It does happen that passports are stolen on planes. Any major airline deals with this on a daily basis somewhere in the world, though some are temporarily lost or misplaced and many do not involve an international flight and so the REAL headache of that is diverted. As an example, see Emirates Airlines: My passport was stolen on Emirates Airlines. This account is pretty much like the standard experience. Why they are stolen and where they all “go” is perhaps a bigger and better story. As of a few years ago Interpol claimed there were over 11 million stolen passports in their database. The then director claimed this was more serious than the other problems being addressed by national security agencies, many of which cost a small fortune and accomplished little if anything by way of serious law enforcement. See Passport Fraud: Biggest Threat Facing the World, Claims Interpol Chief, c2010. Being “criminalized” for being without a passport occurs in other settings, too – even ones where not having one is or once was the norm, as with those claiming asylum via a third country. See Asylum Seekers Jailed for Having No Passport: Lawyers Say New Law Criminalizes the Vulnerable. PBS Frontline did at least one documentary on the greater issues. See "Crossing Borders: How Terrorists Use Fake Passports, Visas, and Identify Documents”; this was an offshoot of the bigger documentary, “Hunting Bin Laden”. Stolen documents seem infrequently to be shredded or trashed and somewhat commonly appear in the most unusual places and in countries where the passport owner and thief have apparently never been. This explains the law enforcement or national security response. Per the woman in Ecuador, it is hard to believe that is the law though, even if the airport is not open 24 hours and there is nowhere to detail people inside it. This was more inflexible than what happens at sea ports when crews and tourists have missing documents, etc. Additionally, her bag seems to have been found quickly, even though it did not arrive until later it would seem some law enforcement on both ends could have had some sort of conversation.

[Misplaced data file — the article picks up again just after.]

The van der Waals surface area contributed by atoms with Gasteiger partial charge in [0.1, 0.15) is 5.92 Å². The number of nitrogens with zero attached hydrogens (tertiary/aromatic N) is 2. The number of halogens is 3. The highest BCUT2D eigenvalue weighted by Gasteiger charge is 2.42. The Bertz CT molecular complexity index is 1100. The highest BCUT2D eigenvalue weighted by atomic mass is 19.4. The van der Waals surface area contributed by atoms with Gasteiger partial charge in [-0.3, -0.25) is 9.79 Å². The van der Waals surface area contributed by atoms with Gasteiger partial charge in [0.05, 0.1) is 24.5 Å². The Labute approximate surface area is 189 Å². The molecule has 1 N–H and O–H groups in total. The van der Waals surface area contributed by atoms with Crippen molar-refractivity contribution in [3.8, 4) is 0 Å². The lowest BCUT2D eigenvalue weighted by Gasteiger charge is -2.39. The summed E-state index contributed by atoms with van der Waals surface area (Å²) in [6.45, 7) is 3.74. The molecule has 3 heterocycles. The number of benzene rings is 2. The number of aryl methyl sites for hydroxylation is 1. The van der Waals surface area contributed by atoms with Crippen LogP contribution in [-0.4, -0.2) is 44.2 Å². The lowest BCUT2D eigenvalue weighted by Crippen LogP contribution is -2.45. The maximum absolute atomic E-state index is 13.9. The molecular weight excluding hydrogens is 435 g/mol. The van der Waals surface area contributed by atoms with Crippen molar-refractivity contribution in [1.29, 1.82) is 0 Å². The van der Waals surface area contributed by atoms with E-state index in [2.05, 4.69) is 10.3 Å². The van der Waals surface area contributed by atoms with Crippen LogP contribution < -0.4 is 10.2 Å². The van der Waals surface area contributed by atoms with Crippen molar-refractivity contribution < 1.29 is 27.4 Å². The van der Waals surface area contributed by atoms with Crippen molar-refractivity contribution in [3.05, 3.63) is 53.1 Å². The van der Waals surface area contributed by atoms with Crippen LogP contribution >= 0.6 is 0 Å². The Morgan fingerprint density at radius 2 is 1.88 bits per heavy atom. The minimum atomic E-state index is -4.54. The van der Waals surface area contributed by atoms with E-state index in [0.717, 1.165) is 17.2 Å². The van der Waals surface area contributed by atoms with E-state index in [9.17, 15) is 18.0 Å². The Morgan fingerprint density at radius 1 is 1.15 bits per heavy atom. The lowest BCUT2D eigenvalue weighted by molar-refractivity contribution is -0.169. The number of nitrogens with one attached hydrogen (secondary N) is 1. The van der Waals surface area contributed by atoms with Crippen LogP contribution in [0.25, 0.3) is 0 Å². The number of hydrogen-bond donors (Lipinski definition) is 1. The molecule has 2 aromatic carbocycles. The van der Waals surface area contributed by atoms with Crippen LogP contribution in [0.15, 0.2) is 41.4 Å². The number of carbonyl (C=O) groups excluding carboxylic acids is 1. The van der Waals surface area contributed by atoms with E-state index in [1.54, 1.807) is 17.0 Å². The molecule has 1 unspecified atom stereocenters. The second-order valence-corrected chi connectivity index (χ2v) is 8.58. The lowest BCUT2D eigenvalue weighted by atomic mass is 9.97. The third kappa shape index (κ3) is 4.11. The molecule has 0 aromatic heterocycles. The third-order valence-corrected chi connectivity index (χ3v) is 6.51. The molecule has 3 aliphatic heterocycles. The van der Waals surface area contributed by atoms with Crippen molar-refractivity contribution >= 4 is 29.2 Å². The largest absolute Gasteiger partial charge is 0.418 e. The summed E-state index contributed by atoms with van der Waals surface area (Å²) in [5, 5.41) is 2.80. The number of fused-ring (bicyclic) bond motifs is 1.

see your local embassy, even if it isn`t local.

coming down on United they double check your passport at the boarding gate in Houston, in addition to checking it when you check in at the airport, so it is not likely to happen.

If somehow you beat the overwhelming odds and do manage to do it, see you local embassy and hunker down and wait.

I met a young man in Managua who was cooling his heels there for many weeks. He was an experienced traveler from India who had had his passport stolen. He was waiting for the Indian consulate in Panama to mail him his new one. No passport, you cannot leave the country!

"Anything that is complex is not useful and anything that is useful is simple. This has been my whole life's motto."

Mikhail Kalashnikov, Russian inventor

Did you forget to read the article?

It is exactly a can't happen story. And there is no embassy to go see if you go directly from the airplane to jail.

In her case, she knew she didn't have it before the plane took off but the same situation could have been created if you lost it/it was stolen in flight.

call the embassy from Jail!!!

In this case Lan came thru for her and delivered her passport, probably very scared of the bad publicity, threat of civil suit, plus getting a bad mark from immigration authorities.

This was an uncommon incident--she screwed up by losing her passport, Lan screwed up double for lettting her on the plane and then by not letting her off.

Some people may remember the good old days when you could vacation on a tourist visa. They are long gone.

"Anything that is complex is not useful and anything that is useful is simple. This has been my whole life's motto."

Mikhail Kalashnikov, Russian inventor

Any thoughts on what to